Friday, February 10, 2006
The "Social Internet"
Over the past few years, the Internet has changed. The Internet is becoming much more of a two way communication tool than it had been in the past. When Tim Berners-Lee developed hyper-text markup language and morphed it into the world wide web 1989, it was a one-way communication tool. Berners-Lee had envisioned the Internet being a two-way tool, allowing scholars to exchange and share information about the projects they were working on. The Internet remained basically a one-way tool for the next decade. During the Dot-Com boom, there were more people authoring their own web pages, but the communication was still basically one way. The only way to interact with the author of a web page was to send an e-mail to a link the author had on the bottom of the page.
Over the past five years this has started to change. Blogging tools, like the one I am writing this on started to show up in the early 2000's. Individuals could write their own content, post it on the Internet and with the inclusion of message boards, people could read and respond to the author. The comments of many people reading the page were there for everyone to read and respond to. The popularity of blogging and other two way communications tools has created a second Dot-com boom. Right now the 'blogosphere' is doubling every six months.
So, what is out there that the students we teach every day are using and what can we do to hook into what they are doing. One of the biggest tools students are using now is 'Texting' on their cell phones. It allows people to send text messages using their cell phones. Students use 'texting' in all sorts of ways, from cheating on exams to managing their love life. Students even have their own short hand that they use when texting on their phones.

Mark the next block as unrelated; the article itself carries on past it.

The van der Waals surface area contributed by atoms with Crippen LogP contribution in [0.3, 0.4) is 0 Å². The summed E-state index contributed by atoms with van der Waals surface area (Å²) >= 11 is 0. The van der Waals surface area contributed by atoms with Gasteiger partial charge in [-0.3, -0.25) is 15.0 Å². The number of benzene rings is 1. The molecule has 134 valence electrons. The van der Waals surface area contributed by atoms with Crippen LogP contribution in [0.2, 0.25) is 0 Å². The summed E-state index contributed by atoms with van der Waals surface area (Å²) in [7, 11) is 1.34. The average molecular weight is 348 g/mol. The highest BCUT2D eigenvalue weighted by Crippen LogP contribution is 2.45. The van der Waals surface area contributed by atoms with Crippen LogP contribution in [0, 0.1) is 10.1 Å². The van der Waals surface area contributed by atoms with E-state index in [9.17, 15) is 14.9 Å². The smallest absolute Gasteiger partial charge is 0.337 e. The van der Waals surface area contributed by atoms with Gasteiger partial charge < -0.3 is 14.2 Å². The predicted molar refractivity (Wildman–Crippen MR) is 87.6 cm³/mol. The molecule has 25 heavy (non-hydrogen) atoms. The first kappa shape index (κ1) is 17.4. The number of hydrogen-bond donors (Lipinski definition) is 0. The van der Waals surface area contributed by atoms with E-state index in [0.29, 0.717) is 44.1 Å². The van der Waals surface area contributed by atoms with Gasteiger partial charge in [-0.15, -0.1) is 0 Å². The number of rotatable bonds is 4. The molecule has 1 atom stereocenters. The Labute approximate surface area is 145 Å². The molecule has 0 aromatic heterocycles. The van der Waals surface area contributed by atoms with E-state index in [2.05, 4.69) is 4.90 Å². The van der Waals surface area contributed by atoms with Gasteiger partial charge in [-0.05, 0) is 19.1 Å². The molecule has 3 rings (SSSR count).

As the level of two way communication has increased, there have been 'virtual communities' springing up, organized geographically or by interest. 'Craig's List' is one of the most popular virtual communities that was established outside of a traditional ISP, like America Online. Other social Internet communities are forming in places that you wouldn't expect them to and allowing their members get more deeply involved with others in their own physical community. One of these communities is called 'Freecycle,' that allows people to offer items that they are willing to give away to anyone that will simply come and pick the item up. I have personally used this community on both sides as a giver and a receipient. But, the virtual community we have all been exposed to is: 'MySpace.' There is good and bad in anything; 'MySpace' has problems because of the clientele and the behavioral norms that the community accepts. 'MySpace' has flourished because it allows teenagers and young adults to connect with eachother in new ways, but because it is the first virtual community most have become members of they don't understand some of the 'netiquette' that is part of the 'online experience.' This has created more than one instance of 'cyberbullying' or 'cyberstalking.' Students also don't understand how some of the things they post or say online can allow people to gain entry into their personal lives. Anytime you are online, you leave a trail of where you have been and what you have done! So, as we begin to use the tools available to us as teachers, we must be a bit more vigilant in setting appropriate standards for online behavior by our students.